At the beginning of the actual operation of the system,

the Start pushbutton 29 is depressed. The contacts 29b supply +24 volts DC to the line 217 thereby energizing relay 395 (FIG. 3e). This will step the rotary stepping switch 304 to the next position, in this case to the Rinse I position.

In order to provide a remote start, the device 396 is provided. This device can be made to conduct by connection to an external circuit thereby providing means for starting the system into operation from a remote position.

The remaining pushbuttons shown on FIG. 3d perform the function which has previously been described with reference to these pushbuttons.

Referring now to FIG. 3e, as has been previously discussed, the transistor 301 and silicon controlled rectifier 302 will periodically energize the rotary cam switch 303 with a periodicity determined by the time constant circuit associated with transistor 301. When the rotary cam switch 303 makes thirty-six steps, the rotary stepping switch 304 is energized to advance it one position.

The rotary stepping switch 304 will also be advanced one position when the relay 395 is energized. This occurs when certain of the pushbuttons on FIG. 30 are depressed.

The rotary stepping switch 304 will be advanced to its home position when the relay 396 is energized. Relay 396 is energized when the All-Stop pushbutton 57 is depressed thereby completing a circuit through the contacts 5712 (FIG. 3d) to apply +24 volts DC to the coil of relay 396.

OPERATION OF SYSTEM Before proceeding with a description of the operation of the system, the energization of the various components during each of the cycles is summarized in the following table.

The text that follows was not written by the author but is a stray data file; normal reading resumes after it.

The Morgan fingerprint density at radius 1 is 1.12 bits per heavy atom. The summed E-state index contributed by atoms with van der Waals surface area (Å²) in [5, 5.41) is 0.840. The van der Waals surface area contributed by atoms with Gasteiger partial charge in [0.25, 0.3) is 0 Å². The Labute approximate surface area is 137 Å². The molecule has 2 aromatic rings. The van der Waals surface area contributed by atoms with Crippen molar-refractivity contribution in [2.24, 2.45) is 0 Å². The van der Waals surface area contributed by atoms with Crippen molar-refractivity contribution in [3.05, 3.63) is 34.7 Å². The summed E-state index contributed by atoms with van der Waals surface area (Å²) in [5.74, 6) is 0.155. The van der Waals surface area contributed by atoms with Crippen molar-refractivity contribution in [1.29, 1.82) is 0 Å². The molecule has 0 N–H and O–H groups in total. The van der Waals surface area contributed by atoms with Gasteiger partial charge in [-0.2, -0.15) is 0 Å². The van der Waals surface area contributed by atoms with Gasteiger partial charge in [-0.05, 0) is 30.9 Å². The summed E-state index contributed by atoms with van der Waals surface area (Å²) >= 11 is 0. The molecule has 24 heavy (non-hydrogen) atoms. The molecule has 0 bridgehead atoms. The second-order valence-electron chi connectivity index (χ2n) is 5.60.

During the Rinse I cycle, cold tap water is pumped through the entire system and down the drain for a period of five minutes. The rinse valve 6 (FIG. 1) is energized to supply only water to the system. At the end of the five-minute cold rinse cycle, the Rinse I lamp will go out and the Sterilize I lamp 31 will come on.

During the Sterilize I cycle, tap water is heated to a temperature of 85 C. by energization of relays 319 and 320 (FIG. 3a) which control two heating elements in the heater 5 (FIG. 1). Heated water is pumped through the system for a period of thirty minutes. At the end of the thirty-minute sterilization, the Sterilize I lamp 31 will go out and the Cool lamp 34 will come on.

During the Cool cycle, relays 319 and 320 are deenergized and the water temperature returns to 37 C. This water is pumped through the system for a period of ten minutes to cool it down to body temperature. The suction side of the concentrate pump is also shifted from tap water to concentrate, by deenergizing rinse valve 6, in order to bring the composition of the dialysis fluid up to normal by the end of the cooling period. At the end of the ten-minute cooling cycle, the Cool lamp 34 will go out and the Test lamp a in lighted pushbutton 35 will come on.